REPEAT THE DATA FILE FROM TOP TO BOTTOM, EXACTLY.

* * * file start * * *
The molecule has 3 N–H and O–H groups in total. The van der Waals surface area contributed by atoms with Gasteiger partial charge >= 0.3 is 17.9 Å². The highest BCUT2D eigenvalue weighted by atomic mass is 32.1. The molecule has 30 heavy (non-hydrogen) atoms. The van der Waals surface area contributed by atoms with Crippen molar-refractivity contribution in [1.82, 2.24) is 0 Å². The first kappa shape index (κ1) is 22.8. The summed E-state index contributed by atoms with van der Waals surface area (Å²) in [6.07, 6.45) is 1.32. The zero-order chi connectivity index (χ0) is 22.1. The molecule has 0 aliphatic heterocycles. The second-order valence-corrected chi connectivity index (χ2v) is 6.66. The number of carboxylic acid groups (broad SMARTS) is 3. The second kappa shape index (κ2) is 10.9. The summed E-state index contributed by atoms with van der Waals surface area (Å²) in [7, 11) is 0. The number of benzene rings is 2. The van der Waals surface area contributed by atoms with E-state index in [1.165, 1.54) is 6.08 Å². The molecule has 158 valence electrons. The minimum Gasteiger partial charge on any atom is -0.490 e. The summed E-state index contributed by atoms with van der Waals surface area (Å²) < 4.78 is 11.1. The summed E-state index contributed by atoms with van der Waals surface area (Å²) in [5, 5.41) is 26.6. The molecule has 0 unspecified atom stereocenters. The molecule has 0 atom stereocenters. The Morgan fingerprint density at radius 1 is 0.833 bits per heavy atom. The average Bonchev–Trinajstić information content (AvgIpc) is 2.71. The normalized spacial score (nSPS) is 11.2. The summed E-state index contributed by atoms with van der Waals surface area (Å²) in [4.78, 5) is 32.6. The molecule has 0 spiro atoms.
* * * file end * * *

The molecule has 3 N–H and O–H groups in total. The van der Waals surface area contributed by atoms with Gasteiger partial charge >= 0.3 is 17.9 Å². The highest BCUT2D eigenvalue weighted by atomic mass is 32.1. The molecule has 30 heavy (non-hydrogen) atoms. The van der Waals surface area contributed by atoms with Crippen molar-refractivity contribution in [1.82, 2.24) is 0 Å². The first kappa shape index (κ1) is 22.8. The summed E-state index contributed by atoms with van der Waals surface area (Å²) in [6.07, 6.45) is 1.32. The zero-order chi connectivity index (χ0) is 22.1. The molecule has 0 aliphatic heterocycles. The second-order valence-corrected chi connectivity index (χ2v) is 6.66. The number of carboxylic acid groups (broad SMARTS) is 3. The second kappa shape index (κ2) is 10.9. The summed E-state index contributed by atoms with van der Waals surface area (Å²) in [7, 11) is 0. The number of benzene rings is 2. The van der Waals surface area contributed by atoms with E-state index in [1.165, 1.54) is 6.08 Å². The molecule has 158 valence electrons. The minimum Gasteiger partial charge on any atom is -0.490 e. The summed E-state index contributed by atoms with van der Waals surface area (Å²) < 4.78 is 11.1. The summed E-state index contributed by atoms with van der Waals surface area (Å²) in [5, 5.41) is 26.6. The molecule has 0 unspecified atom stereocenters. The molecule has 0 atom stereocenters. The Morgan fingerprint density at radius 1 is 0.833 bits per heavy atom. The average Bonchev–Trinajstić information content (AvgIpc) is 2.71. The normalized spacial score (nSPS) is 11.2. The summed E-state index contributed by atoms with van der Waals surface area (Å²) in [4.78, 5) is 32.6. The molecule has 0 spiro atoms.